If You Find Me by Emily Murdoch
Released March 26, 2013.
Carey’s mother has been gone for over a month, leaving Carey alone with her little sister, Jenessa. They live in a large woods and sleep in an old camper with no heat. Her mother had left them before, but usually not this long, just long enough to get more meth. But this time, their mother was not the one who came to their camp, a man and woman arrive, claiming that the man is Carey’s father. They take the girls back with them. Carey and Jenessa have never had a hamburger, never watched TV and never really been cared for. Carey was the only reason that Nessa had survived at all, often serving as the only love she had. But now the girls were expected to live with Carey’s father, his wife and their stepsister in their home. It’s a new life filled with challenges that Carey will only be able to accept if she can see the truth of why her mother took her away and also the truth of what she had been forced to do in the woods.
Murdoch has written a book that has a very compelling premise and happily, she is able to make the book about far more than that first bit ripped from the headlines. She writes about the power of music to heal, the ability of family and love to make things right again, but also the agony of betrayal, the ferocious power of abuse, and the building danger of lies. Carey is a heroine who has undergone real tragedy in her life, but here is she far from being a victim. She is instead immensely resourceful, caring and desperate to do what is right for her little sister.
Murdoch also weaves into so much of the book Carey’s connection with nature. It is the place she turns when in distress, moving even to the outdoor courtyard at the high school in order to find solace outdoors. Her love of music in also part of it, having played her music under the open sky for so long. When Murdoch writes of nature, she is part poet, creating a depth in this novel that lifts it to another level.
This story is one of a tough heroine who has to be strong for both herself and her little sister. It is a tale of survival but also one of recovery and honesty. I’d think this one would booktalk extremely well thanks to its strong premise that will nicely tantalize teen readers. Appropriate for ages 15-18.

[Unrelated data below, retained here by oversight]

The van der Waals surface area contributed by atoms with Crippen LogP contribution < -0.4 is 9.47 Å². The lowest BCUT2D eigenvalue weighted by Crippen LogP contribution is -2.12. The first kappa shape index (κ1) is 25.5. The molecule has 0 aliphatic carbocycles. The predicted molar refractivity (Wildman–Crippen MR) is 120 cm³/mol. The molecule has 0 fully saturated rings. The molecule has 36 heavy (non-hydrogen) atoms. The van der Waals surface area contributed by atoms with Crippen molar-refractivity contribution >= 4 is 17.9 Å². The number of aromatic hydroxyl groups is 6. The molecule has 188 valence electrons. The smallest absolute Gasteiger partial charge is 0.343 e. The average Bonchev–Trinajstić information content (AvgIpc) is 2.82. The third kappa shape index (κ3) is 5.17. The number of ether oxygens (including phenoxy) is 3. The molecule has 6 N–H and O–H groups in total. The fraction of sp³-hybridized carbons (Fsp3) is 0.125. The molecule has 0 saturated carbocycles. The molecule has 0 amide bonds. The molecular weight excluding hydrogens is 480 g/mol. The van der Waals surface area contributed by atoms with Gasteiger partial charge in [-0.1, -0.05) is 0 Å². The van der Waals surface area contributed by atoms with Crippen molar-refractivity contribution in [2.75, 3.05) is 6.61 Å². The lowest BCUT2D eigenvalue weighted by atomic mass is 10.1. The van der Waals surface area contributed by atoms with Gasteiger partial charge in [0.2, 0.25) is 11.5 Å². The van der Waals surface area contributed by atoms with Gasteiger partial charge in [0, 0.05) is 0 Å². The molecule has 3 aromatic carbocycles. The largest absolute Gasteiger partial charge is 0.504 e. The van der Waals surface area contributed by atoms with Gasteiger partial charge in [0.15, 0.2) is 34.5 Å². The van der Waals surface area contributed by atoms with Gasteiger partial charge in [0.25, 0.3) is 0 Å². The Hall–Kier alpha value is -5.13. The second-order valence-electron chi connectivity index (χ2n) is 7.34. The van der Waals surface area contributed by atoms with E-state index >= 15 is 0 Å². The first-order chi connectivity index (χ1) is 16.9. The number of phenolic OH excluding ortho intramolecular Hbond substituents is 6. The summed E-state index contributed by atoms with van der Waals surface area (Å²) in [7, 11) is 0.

Reviewed from digital galley received from Macmillan and Netgalley.
Live Through This by Mindi Scott
Coley is living a lie. Her life appears to be perfect on the outside. She is popular, dances on the school dance team, and has started dating a cute guy in her class. But that’s just the surface. After her mother fled an abusive husband in New Zealand, she has since remarried and now has three children with her new husband. Coley and her brother, Bryan, feel like outsiders sometimes, so many years older than the other children in the family. And then there is the secret that Coley can’t even admit to herself. A family member is molesting her at night. All Coley can do is pretend that it doesn’t happen and just continue to try to live her life. But it does happen, and it’s getting more and more difficult for Coley to pretend it away. This is a riveting story about the cost of living a lie and the courage it takes to tell the truth.
Scott’s writing is all the more powerful because of all she leaves out. Readers know from the very first pages that Coley is being sexually assaulted at night, but Scott doesn’t reveal who it is in her family. This builds the tension tremendously, making the book impossible to put down until that mystery is solved. Scott depicts the abuse itself with an unflinching honesty that makes it all the more sinister.
Scott powerfully captures the character of a girl who is working as hard and as fast as she can to stay in denial about what is really happening. Coley is a complex person, a loving and warm girlfriend and daughter on the surface, but there is so much fear and self-loathing underneath. Coley also carries a large amount of guilt with her, because of her reaction to the abuse. Scott does not shy away from the difficult emotions here, while always making sure that readers understand who is truly at fault.
A powerful, wrenching novel for teens that tackles incest and survival. Appropriate for ages 15-18.
Reviewed from copy received from Simon & Schuster.
Tink by Bodil Bredsdorff
This is the third book in The Children of Crow Cove series. This book focuses mostly on Tink, who is growing into a young man now. The people of Crow Cove are facing difficult times as food dwindles at the end of the winter. They are down to just eating potatoes. Tink, blaming himself for their hunger, decides to leave Crow Cove, but on his way discovers a man lying at the side of the road. It turns out to be Burd, the abusive man whom Foula and Eidi ran away from. Tink returns to the cove with him, bringing into their family both danger and hope.
There is something so special about this series. Each book is short and yet has depth in it. There are detailed looks at how the people live. In this book, there are many details about the wildlife at Crow Cove and how fishing works and storing the catch happens. These small details create a living, breathing world in the book.
The characters here are ones that readers of the series will recognize. Villains from previous books return again, displaying complex reactions and roles. No character here is written simply, rather they are complicated and require compassion from the reader and others in the story.
This third book is a great addition to the series, displaying the same strengths as the other books. I am hoping for more books as change comes again to Crow Cove at the end of this book, and I just have to know what happens to my beloved characters. Appropriate for ages 11-13.